Sustainable Communities Course Explores 21st Century Planning
About this Training
As communities struggle with increasingly complex social, economic and environmental issues related to sustainability they need the expertise of community development professionals now more than ever. Whether your expertise is in agriculture, natural resources, youth, family or economic development you will be asked to help guide a stakeholder group through a difficult decision making process. The Foundations of Practice course, Sustainable Communities, offers you the tools, skills and knowledge to be the trusted resource community groups need in the emerging dialogs around local foods, energy and natural resources.
Successful community sustainability initiatives rely on understanding systems thinking, sustainability models and the needs and conditions in your town, county, state or region. Tapping into a long legacy of one of the country’s most respected organizations, this training, brought to you by the Cooperative Extension System and the Regional Rural Development Centers, provides the background, resources and strategies to support your work in communities.
This program comes directly to you! Each week via Zoom and Moodle, an Extension Specialist will deliver world-class training to you in your office, conference room or even home. Discussions and supplemental resources will be supported using a course website.
The eight-week series begins February 2, 2017. Each week features a 90-minute webinar focusing on timely topics including Energy, Local Foods, Built Environments, Mobility and Natural Resources. Supplemental resources and online discussion opportunities will be available on the course website. Participants can log in at their convenience to explore these topics further, pose questions, investigate additional resources and visit with colleagues in similar situations. Can’t make the live presentation? No problem, the recordings will be available.
Sustainable Communities is an offering of the Foundations of Practice Program. It is appropriate for individuals who regularly work with community groups in any subject area and have a basic understanding of community development principles. If you find yourself called upon to facilitate community-based initiatives, or you just want to better understand how communities function, this course is for you!
If you have any questions about this course or would like to discuss connection options, contact the course facilitator below:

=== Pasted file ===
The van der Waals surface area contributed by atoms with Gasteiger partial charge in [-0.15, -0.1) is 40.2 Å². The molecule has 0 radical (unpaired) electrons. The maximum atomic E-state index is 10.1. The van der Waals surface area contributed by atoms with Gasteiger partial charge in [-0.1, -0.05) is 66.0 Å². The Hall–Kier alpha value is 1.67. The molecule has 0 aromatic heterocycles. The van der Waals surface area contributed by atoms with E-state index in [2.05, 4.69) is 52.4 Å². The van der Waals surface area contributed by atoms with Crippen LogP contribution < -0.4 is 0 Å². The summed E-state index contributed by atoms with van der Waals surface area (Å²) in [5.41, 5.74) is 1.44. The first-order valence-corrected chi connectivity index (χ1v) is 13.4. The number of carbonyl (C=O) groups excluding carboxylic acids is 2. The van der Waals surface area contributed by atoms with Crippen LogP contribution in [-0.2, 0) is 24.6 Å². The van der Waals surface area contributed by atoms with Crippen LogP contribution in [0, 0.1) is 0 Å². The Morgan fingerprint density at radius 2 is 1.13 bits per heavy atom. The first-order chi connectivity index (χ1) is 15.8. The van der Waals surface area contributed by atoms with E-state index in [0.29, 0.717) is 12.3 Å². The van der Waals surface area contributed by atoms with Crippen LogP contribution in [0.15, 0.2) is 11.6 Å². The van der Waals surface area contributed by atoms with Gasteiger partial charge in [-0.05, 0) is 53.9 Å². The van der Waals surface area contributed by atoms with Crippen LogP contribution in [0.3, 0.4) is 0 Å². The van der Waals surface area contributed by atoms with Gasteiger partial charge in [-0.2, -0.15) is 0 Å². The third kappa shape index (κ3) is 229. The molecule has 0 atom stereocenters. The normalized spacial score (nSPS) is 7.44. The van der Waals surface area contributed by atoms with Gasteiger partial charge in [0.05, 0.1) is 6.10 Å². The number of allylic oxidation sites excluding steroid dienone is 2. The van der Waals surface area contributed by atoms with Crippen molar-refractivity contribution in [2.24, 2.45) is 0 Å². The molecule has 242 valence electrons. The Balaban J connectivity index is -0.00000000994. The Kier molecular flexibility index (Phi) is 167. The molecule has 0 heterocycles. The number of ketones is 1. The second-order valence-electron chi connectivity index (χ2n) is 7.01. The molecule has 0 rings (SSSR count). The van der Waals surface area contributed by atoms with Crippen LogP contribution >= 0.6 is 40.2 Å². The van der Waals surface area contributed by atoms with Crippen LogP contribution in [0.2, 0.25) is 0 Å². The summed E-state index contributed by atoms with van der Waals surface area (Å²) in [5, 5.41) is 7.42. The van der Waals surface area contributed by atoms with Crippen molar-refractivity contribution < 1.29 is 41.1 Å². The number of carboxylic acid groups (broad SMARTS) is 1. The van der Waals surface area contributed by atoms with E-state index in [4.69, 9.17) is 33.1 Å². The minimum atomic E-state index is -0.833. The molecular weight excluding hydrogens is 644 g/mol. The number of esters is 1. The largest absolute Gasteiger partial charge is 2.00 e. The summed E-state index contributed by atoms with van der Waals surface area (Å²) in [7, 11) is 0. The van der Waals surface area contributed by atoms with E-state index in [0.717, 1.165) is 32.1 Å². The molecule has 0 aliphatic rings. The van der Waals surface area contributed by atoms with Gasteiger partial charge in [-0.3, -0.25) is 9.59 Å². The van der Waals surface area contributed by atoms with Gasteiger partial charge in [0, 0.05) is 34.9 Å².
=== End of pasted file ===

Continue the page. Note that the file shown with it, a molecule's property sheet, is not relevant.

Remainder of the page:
- Mary Peabody – email@example.com
How to Sign Up
The cost is only $125. Register before January 27 and save $25.
All sessions will be held at 3pm Eastern (2 pm Central, 1 pm Mountain, 12 pm Pacific) for 1.5 hours (90 minutes).
Introduction to the Series and Basic Introduction to Community Sustainability (February 2)
Want to know more about the principles of sustainability and systems thinking? Here’s the starting line. Covering how we got here and what sustainability means to community, this introduction helps you understand some of the models of sustainable communities and why so many communities are wrestling with sustainability issues like energy and local food.
Local Food (February 9)
Consumer demand for food that is locally (regionally) grown has increased sharply. This session will introduce you to the many benefits and help you understand the holistic approach needed to provide community leadership for sustainable community food systems.
Energy (February 16)
This session will provide you with information about non-renewable and renewable energy from three angles: production, consumption and distribution, in addition to discussions about the important energy issues and debates of the day.
New Economy (February 23)
The New Economy module explores the implications of sustainability with respect to understanding and promoting community economic development.
Built Environment (March 2)
This session will discuss the scope and complexity of the built environment as a system of interrelated parts. The session will help extension educators think through the issues affecting the built environment, strategies that can be used at different scales, and how to help communities make decisions leading to a more sustainable built environment.
Mobility (March 9)
This session will provide a broad understanding of different aspects of moving people and goods. You will learn about mobility, accessibility, and connectivity; modes of transportation; linkages to energy and climate change; ongoing trends; administrative framework of transportation planning and implementation; and how can you participate in and contribute to your community transportation solutions.
Natural Resources (March 16)
This session will explore how communities are moving toward sustainability by producing food, housing and energy in ways that respect and restore their natural resources including soils, water, air, forests and biodiversity.
Community Capacity (March 23)
This session will provide you with information to help mobilize community groups or committee’s to take action on issues of sustainability. Useful tools and process skills will be shared to help groups determine community readiness, build high functioning committees, create momentum to take action, implement solid community decision making structures and determine how best to evaluate the work of communities as they address sustainability initiatives.